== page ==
Discounting The Consensus

Discounting The Consensus

The past few months have been pretty shitty here at The Jalopy Journal World Headquarters. I’ve been recovering from surgery, dealing with the death of a pal, and have just been generally beat down by the trials and tribulations of every day life.

Get up. Get knocked down. Repeat.

Of course, I live a pretty charmed life and complaining about the ordinary roller coaster of it is of negligible propriety. Even the most fortuitous of us suffer through relative bad times I suppose… My point is not to complain, but to set the tone for my mood when John Helmuth sent over shots from his latest photoshoot. Within, were images of Nick Maneri’s ’31 roadster.  It’s black. It has red wheels. It has white walls. It has a red interior. It is as standard as standard gets when it comes to traditional hot rods. To put it bluntly, you wouldn’t think such orthodox conservatism would be enough to pull me from the depths of… well… from the depths of wherever I’ve been.

Cuz the thing is, cars that share the same tech sheet as Nick’s are a dime a dozen. Literally. Go to any show in the country and if a traditional hot rod is in attendance, you are probably gonna see a black roadster with whitewalls and red wheels and a red interior and maybe even a flathead Ford to move it all. It’s the look that started this whole mess of ours and it’s a look that has become cliche to a degree. There is no getting around that.

But you can ignore it. It’s the one thing I’ve always been good at – discounting the consensus, thinking within and on my own terms, and coming up with conclusions based just and only on what my mind calculates. For some reason, I did that the instant I saw shots of Nick’s roadster. It was as if years of studying hot rods and dealing with all of you damned hoodlums vanished and I was left with a car as classic as a hot rod could be. So classic that it has become a familiar tune to even those that don’t listen to the same station as us or even the radio for that matter.

There’s a reason there are so many black roadsters out there with red wheels and whitewalls. And Nick’s roadster is that reason. Salvador Dali once said something along the lines of, “Have no fear of perfection – for you will never reach it.”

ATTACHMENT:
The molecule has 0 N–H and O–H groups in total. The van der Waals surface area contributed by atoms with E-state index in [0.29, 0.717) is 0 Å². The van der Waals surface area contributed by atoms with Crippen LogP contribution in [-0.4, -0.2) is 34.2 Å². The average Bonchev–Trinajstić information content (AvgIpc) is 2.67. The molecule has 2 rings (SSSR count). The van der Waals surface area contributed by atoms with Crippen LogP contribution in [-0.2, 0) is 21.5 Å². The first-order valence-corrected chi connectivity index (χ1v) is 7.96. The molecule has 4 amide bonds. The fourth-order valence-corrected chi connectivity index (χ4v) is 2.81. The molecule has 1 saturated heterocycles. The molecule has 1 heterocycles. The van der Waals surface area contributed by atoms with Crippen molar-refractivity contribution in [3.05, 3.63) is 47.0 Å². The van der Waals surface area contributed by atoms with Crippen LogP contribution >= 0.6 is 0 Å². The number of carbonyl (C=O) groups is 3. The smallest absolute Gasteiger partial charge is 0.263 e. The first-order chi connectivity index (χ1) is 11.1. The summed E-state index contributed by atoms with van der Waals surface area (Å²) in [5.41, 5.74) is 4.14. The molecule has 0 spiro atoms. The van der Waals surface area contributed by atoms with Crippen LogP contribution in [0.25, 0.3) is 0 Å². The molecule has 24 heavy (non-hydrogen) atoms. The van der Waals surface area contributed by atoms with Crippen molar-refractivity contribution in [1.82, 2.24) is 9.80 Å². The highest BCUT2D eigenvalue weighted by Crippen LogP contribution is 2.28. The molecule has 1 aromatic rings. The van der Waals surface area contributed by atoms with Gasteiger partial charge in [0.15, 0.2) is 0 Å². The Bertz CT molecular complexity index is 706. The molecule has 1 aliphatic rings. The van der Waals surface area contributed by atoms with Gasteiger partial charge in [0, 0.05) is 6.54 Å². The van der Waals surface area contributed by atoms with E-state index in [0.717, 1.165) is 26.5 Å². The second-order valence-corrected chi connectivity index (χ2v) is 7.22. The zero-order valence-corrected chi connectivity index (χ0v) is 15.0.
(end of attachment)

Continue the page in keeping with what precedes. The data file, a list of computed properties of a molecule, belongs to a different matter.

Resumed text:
Screw that squirrelly old bastard. He didn’t live long enough to see a functional machine built to lift skirts and drop flags and he certainly never laid eyes on the perfect little black roadster. So, what does he know? Further, where does this consensus regarding black roadsters come from in the first place? It comes from the mean average of a group of people that have various levels of interest and knowledge in the matter of traditional hot rodding. You can bet your ass that if this consensus was limited to only the few at the top of the curve, there be no ridicule of the perfect black roadster – only praise and admiration.

It’s a matter of perspective really. I’ve been rolling around with the blues lately simply because I’ve grown a bit bored with the ordinary shit that everyone has to deal with on a day-to-day basis. For some reason, I’ve expected more than that. I’ve expected more speed, more danger, more adventure… and less ordinary kicks to the balls. It took an “ordinary” roadster to shift my perspective and recognize perfection for what it is – or what it can be anyway.

Perspective, I’m beginning to think, is the key to life.

In any case, the normal thing to do now is to delete that literary mess above and start over with the basic mechanicals of Nick’s roadster – maybe sprinkle in some clever bullshit about cliches here and there while I’m at it. But, I’m not going to do that this time. I sort of like this new perspective from over here inside my brain and frankly, I’ve never given a shit about the consensus. From the looks of things, Nick doesn’t either… So, I don’t think he’ll mind.


The Nick Maneri Roadster
H.A.M.B. Username: Automotive Stud

Year: 1931
Make: Ford
Model: Roadster

Engine: 1941 Ford Truck 239
Mods: Bored .040 over, Isky 88 cam, Weber aluminum flywheel, Eddie Meyer heads and intake, Stromberg 97 carbs
Assembled by: Nick and his old man

Tranny: 1950 Merc three on the tree
Rear: 1940 Ford rear with Culver City Halibrand center section

Wheels: 1948 Mercury 15-inchers all the way around
Tires: 5.60 Stones up front and 8.20’s out back – beautified by ’48 caps and shoebox rings

Front Suspension: Chromed moredrop axle, chromed and split ’32 wishbone, shortened F1 shock mounts
Rear Suspension: 1946 Ford radius rods, model-a spring, 1940 Ford spring mounts, tube shocks
Brakes: 1946 Ford backing plates all the way around, finned Buick drums up front

Body: Original 1931 Ford Deluxe Roadster
Mods: Chopped 3-inches, rumble seat converted to trunk, ’32 cowl vent, peaked ’32 grille shell, modified rear wheel wells to fit against ’32 frame
Body work by: Nick Maneri and his pal, Josh
Paint work by: Nick’s buddy Josh

Interior: Seat and door panels came out of a local hot rodder’s stash
Gauges: Stewart Warner accessories, Sun Football tach?
Steering Wheel: 1947 Ford on a chromed ’56 F100 column
Misc: 1949 Ford hand brake, 1935 Ford cowl vent handle reutilized as a shift knob

Special Thanks to:  John Helmuth for shooting the car and Nick Maneri for letting us feature it.



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